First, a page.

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Understanding avg_total_user_cost and avg_user_impact in Missing Index Requests

The hardest thing about looking at index requests in SQL Server is understanding what the column names mean.

Here’s a simple query that shows missing index requests for a database

When SQL Server optimizes a query, sometimes it guesses that an index might speed it up. A little green hint shows up in the execution plan for the query, and the information is recorded in the dynamic management views for the database

You can get to the aggregate information with a query like this:

SELECT 
    d.statement as table_name,
    d.equality_columns,
    d.inequality_columns,
    d.included_columns,
    s.avg_total_user_cost as avg_est_cost_of_requesting_plan,
    s.avg_user_impact as avg_est_cost_reduction,
    s.user_scans + s.user_seeks as times_requested
FROM sys.dm_db_missing_index_groups AS g
JOIN sys.dm_db_missing_index_group_stats as s on
    g.index_group_handle=s.group_handle
JOIN sys.dm_db_missing_index_details as d on
    g.index_handle=d.index_handle
JOIN sys.databases as db on 
    d.database_id=db.database_id
WHERE db.database_id=DB_ID();
GO

But notice that I renamed some columns, and added others together.

Here’s why.

avg_total_user_cost tells you how “expensive” SQL Server thought the queries were who wanted this index

When SQL Server optimizes a query, it does a quick estimate of how much work it’s going to be. This is called the query’s “cost”.

Cost is always an estimate in SQL Server. The cost isn’t updated after the query runs to reflect how expensive anything actually was. Even if you’re looking at an “actual” plan, the “actual” parts are just rowcounts.

And “cost” isn’t a measurement of anything we’re familiar with, like seconds. I like to think of it as just “QueryBucks”, the weird currency of the SQL Server optimizer.

The avg_total_user_cost column tells you whether SQL Server guessed that these queries were very cheap (say .0009 querybucks), or more expensive (say 500 querybucks).

It doesn’t tell you anything about whether or not that guess was correct. The optimizer sometimes vastly under or over guesses cost.

Hey, optimizin’ ain’t easy! And it’s also got to get done fast.

avg_user_impact tells you a percentage that SQL Server guesses the index would reduce that estimated cost

This column is a guess about a guess!

Let’s say the query plan that SQL Server settled on for my query had an estimated cost of 500 querybucks. But SQL Server thought an index might make the query faster. It does a quick guess about how much faster it will make.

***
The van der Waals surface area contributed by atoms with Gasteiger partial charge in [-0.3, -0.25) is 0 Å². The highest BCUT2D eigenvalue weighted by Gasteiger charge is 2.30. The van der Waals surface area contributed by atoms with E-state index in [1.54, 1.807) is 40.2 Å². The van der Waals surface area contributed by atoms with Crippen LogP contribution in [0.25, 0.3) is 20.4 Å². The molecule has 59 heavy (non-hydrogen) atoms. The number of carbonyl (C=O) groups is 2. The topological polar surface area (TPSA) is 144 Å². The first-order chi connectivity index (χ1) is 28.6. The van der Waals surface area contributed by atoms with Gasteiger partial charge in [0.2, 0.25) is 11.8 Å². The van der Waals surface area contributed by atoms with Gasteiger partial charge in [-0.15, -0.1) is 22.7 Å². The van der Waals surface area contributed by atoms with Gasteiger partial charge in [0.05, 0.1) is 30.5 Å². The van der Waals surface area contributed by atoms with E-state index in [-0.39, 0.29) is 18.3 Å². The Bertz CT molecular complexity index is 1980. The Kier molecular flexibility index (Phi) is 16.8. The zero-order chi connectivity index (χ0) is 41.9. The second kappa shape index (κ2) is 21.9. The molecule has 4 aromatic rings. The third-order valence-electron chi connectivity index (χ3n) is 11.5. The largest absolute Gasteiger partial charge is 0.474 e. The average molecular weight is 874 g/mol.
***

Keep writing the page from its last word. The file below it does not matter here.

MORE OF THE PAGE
So if you see 99 for avg_user_impact, SQL Server thought that the index would drop the cost by 99%. Usually a high number like 99 in this column means that the query was scanning a large index, and the optimizer thought an index could allow it to do a very targeted seek operation instead.

I just add together user_seeks and user_scans

It’s not particularly meaningful to me whether the requesting query was doing a seek or a scan operation.

It sounds like a big deal, but you can have a seek operation that actually looks at every row in the index. You can also have a scan operator that looks at only a few rows. (It may feed into a TOP operation that stops after just a couple of rows.)

You can’t judge a book by it’s cover, and you can’t judge an index operation by its type.

However, the combination of seeks+scans is an interesting number! That’s the number of times a query ran that SQL Server thinks user queries would have benefitted from this index.

I don’t rely exclusively on the missing index DMVs, for good reason!

The missing index DMVs can give you a rough idea of the tables that may benefit most from index tuning, but you shouldn’t rely on them completely for designing indexes against a live database. The feature is just too limited.

The missing index feature in SQL Server does NOT:

  • Recommend key column order in an index (this is a big deal!)
  • Make any recommendation for queries that qualify for ‘trivial’ optimization – which means you could miss some dead simple opportunities to speed up frequent queries
  • Suggest filtered indexes, clustered indexes, columnstore indexes

You don’t have to take my word for this – all of this is right in the documentation on the feature.

For this reason, I don’t make decisions about index tuning just from the missing index DMVs. I always look at top execution plans before making recommendations.

I am teaching a full day course on index tuning in March in Lisbon, Portugal

I’ll show you how to use those execution plans to tune indexes the smart way. Learn how to enroll here.

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